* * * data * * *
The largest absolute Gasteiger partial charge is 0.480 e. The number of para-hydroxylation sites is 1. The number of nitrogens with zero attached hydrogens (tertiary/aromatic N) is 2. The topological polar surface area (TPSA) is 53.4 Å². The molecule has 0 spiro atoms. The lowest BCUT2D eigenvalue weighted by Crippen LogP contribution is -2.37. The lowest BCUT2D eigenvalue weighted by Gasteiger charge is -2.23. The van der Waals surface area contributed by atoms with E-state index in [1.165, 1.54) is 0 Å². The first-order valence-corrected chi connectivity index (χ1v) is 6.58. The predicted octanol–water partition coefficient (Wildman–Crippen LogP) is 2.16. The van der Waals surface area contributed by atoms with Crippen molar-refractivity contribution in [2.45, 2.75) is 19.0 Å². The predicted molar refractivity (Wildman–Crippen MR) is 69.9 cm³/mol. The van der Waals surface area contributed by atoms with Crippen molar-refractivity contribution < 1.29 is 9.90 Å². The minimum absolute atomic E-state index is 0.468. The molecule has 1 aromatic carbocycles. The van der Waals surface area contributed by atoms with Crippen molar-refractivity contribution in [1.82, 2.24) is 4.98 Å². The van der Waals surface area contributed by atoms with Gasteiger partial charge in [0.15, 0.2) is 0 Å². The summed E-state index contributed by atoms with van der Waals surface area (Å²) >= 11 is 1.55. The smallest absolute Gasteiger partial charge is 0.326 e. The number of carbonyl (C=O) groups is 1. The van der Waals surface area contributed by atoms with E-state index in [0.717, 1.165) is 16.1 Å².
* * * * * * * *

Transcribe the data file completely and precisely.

The largest absolute Gasteiger partial charge is 0.480 e. The number of para-hydroxylation sites is 1. The number of nitrogens with zero attached hydrogens (tertiary/aromatic N) is 2. The topological polar surface area (TPSA) is 53.4 Å². The molecule has 0 spiro atoms. The lowest BCUT2D eigenvalue weighted by Crippen LogP contribution is -2.37. The lowest BCUT2D eigenvalue weighted by Gasteiger charge is -2.23. The van der Waals surface area contributed by atoms with E-state index in [1.165, 1.54) is 0 Å². The first-order valence-corrected chi connectivity index (χ1v) is 6.58. The predicted octanol–water partition coefficient (Wildman–Crippen LogP) is 2.16. The van der Waals surface area contributed by atoms with Crippen molar-refractivity contribution in [2.45, 2.75) is 19.0 Å². The predicted molar refractivity (Wildman–Crippen MR) is 69.9 cm³/mol. The van der Waals surface area contributed by atoms with Crippen molar-refractivity contribution < 1.29 is 9.90 Å². The minimum absolute atomic E-state index is 0.468. The molecule has 1 aromatic carbocycles. The van der Waals surface area contributed by atoms with Crippen molar-refractivity contribution in [1.82, 2.24) is 4.98 Å². The van der Waals surface area contributed by atoms with Gasteiger partial charge in [0.15, 0.2) is 0 Å². The summed E-state index contributed by atoms with van der Waals surface area (Å²) >= 11 is 1.55. The smallest absolute Gasteiger partial charge is 0.326 e. The number of carbonyl (C=O) groups is 1. The van der Waals surface area contributed by atoms with E-state index in [0.717, 1.165) is 16.1 Å².